So I while I was sat reading I asked Jamie what the models were like to assemble and he said "Dead easy". By the time I had finished my read-through (maybe half an hour) he had assembled all the models and was cracking on painting the first Frigate.

Frigates assembled

Brigs assembled
I turned my attention to the other stuff in the demo set. The ship cards were good quality - seemed the same general thickness \ quality as Cruel Seas ship cards. The various counters and other card punched stuff was very good heavy duty card too. In fact the only concern would be the paper map sheets which are the same as the Cruel Seas ones, and will probably get replaced. The other carry over from Cruel Seas was the wake markers and the paper "clips" to record damage. I've no issues with the wake markers, the clip things didn't work in CS as they were a bugger to get out of the sheet and then tore easily - and I suspect the same will happen here, but it's not a major issue.

By the time I had finished rooting around and flicking through the box Jamie had done this using Citadel "Contrast" paints. You could have knocked me down with, well something appropriately naval. Literally less than an hour from sprue to this


So the models. Beautiful. Yes I know they're in the "wrong" scale for traditional Age of Sail games, but on this one I'm not buying into the argument that they chose the scale to make sure you bought their models. The scale means they can make these as plastic kits, and the detail is superb. The pre printed paper sails are a bold move, but they seem to work well - as Jamie has shown. 

I can't do a full review of the rules - you have to play them to do that, but many of my concerns about the rules have been allayed, and my first impressions are very positive. The models are - well the ones I saw are first class. Or should that be First Rate? If the first impression holds true, I think Warlord have really hit the sweet spot here.


Wednesday, 11 September 2019

Cruel Seas - Soviet Minesweeper "Mina"

I've just about finished painting my Soviet fleet box for Cruel Seas. If you have not seen the fleet boxes and are looking at playing CS they're certainly a good place to start. The Soviet one contains four each of the G5 and D3 MTBs, a pair of Bronnekaters (Project 1124s NOT 1125s as Warlord keep insisting) and the Fugas class Minesweeper. The other nations follow a similar pattern - one "big" ship and a selection of little ones.

I left assembling and painting the Fugas til last. Partly this was a matter of being a bit intimidated by the size of the thing, and partly because it was clear the model was of a very early ship, possibly even pre war. This was quite interesting because the ship data card included in the set didn't match the stats in the rule book, but did match the model. I wanted more guns, particularly AA guns as a mid to late war ship - and it was clear this was not only desirable from a gaming point of view, it was also quite historically correct. (edit - they errata'd the stats in the book). The pic below shows how the ships gained additional firepower as the war progressed. The Warlord model is very close to the original Project 53 design , what I was wanting to try for was something closer to the T407 Mina, which as an up-gunned Project 53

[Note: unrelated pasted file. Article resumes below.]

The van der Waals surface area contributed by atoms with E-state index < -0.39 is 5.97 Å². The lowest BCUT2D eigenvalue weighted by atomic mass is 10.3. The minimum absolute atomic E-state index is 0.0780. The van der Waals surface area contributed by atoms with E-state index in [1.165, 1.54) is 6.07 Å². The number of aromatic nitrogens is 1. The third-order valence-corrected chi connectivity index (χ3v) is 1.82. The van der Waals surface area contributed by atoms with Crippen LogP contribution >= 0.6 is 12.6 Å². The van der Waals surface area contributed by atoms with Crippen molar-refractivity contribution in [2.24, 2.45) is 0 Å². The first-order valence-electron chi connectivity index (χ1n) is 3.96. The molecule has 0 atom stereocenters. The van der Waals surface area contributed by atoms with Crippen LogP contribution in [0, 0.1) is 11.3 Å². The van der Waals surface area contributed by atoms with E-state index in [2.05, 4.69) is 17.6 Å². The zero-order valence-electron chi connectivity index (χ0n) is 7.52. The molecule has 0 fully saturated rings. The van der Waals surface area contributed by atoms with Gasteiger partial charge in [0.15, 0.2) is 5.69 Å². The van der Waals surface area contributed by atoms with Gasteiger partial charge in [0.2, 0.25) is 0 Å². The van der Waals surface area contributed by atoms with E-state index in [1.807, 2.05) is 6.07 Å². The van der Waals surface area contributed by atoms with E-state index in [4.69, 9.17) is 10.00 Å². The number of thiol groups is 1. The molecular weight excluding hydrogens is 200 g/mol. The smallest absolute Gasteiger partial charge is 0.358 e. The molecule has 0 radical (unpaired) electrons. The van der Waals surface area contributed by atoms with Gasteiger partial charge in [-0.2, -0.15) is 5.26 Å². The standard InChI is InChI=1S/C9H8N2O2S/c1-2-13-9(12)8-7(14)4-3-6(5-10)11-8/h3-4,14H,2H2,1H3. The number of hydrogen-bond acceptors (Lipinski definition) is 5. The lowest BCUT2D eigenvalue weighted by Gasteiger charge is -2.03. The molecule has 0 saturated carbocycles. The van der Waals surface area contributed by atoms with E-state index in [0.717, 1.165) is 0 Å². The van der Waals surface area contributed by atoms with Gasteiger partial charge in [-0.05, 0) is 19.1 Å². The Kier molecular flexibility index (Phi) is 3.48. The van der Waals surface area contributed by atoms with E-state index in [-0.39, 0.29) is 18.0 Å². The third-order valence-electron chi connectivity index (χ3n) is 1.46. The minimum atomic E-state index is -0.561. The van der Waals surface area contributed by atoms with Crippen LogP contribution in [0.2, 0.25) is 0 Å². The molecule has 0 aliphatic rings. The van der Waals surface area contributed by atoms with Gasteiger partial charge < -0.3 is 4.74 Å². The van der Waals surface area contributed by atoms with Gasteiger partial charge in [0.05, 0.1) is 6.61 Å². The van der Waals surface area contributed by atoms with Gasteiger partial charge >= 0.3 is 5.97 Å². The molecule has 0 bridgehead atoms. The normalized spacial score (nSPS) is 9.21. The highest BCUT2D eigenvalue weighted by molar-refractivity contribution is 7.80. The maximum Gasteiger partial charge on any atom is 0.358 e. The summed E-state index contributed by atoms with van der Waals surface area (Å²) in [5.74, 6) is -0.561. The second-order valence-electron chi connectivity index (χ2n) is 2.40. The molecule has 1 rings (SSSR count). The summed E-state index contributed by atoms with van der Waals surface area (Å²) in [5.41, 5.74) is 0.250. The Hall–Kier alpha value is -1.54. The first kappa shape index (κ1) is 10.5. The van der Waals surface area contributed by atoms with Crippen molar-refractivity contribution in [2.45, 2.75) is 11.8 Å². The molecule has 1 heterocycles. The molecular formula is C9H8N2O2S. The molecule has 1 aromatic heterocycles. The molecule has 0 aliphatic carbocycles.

The model itself was quite nice, consisting of a very crisply cast rein hull, and some metal details. The only assembly issue being the lifeboat davits which needed a bit of work to get even close to the right position, but they fitted in the end.

My limited research suggested the best way to up gun the ship was to re-site the aft 45mm (which for whatever reason Warlord insist is a 40mm*) further aft and replace it with a 37mm AA gun, and add a pair of the same behind the bridge. Ideally I should have cut the rear of the bridge with the two DshK HMG mounts away, but it was a hefty piece of metal and I bottled that. The Mina with this configuration can be seen in the pic below nearest to the camera.


Getting the 37mm AA was a royal PITA. Warlord don't include this gun in their accessories set, but initially I thought his would be easy - just pick some up from a 1:300 manufacturer such as Heroics and Ros. This idea came a cropper fast as unlike every other nation Heroics and Ros don't make a 37/40mm AA gun for the Soviets. Scotia do, but it is a strange 2 part model with the gun platform integral to a square of metal to represent the ground and it would be a pain to separate. GHQ DO make a beautiful gun in towed and firing set up, but they're also rather expensive and ordering the three I wanted would have increased the cost of the project by 50%. Similarly the other Warlord guns of about the same style such as the Bofors in the US accessories set wouldn't really be suitable as this has a gunshield. 3d prints to the rescue. Paul Davison printed me out some 37mm he found on Thingyverse (or similar) and they cleaned up well. The first prints were way too fine, so I asked him to artificially scale them up to match the oversized guns Warlord were providing, and after a bit of trial and error Paul delivered as requested (Cheers m8). As the gun mounts included the round platforms they also were easy to fit to the ship abaft the bridge with minimum messing about - I had to file the paravane a bit to get them to sit right but all in all they look quite reasonable. I do fear for their long term survival given the extreme thinness but I can always ask Paul to print some more**.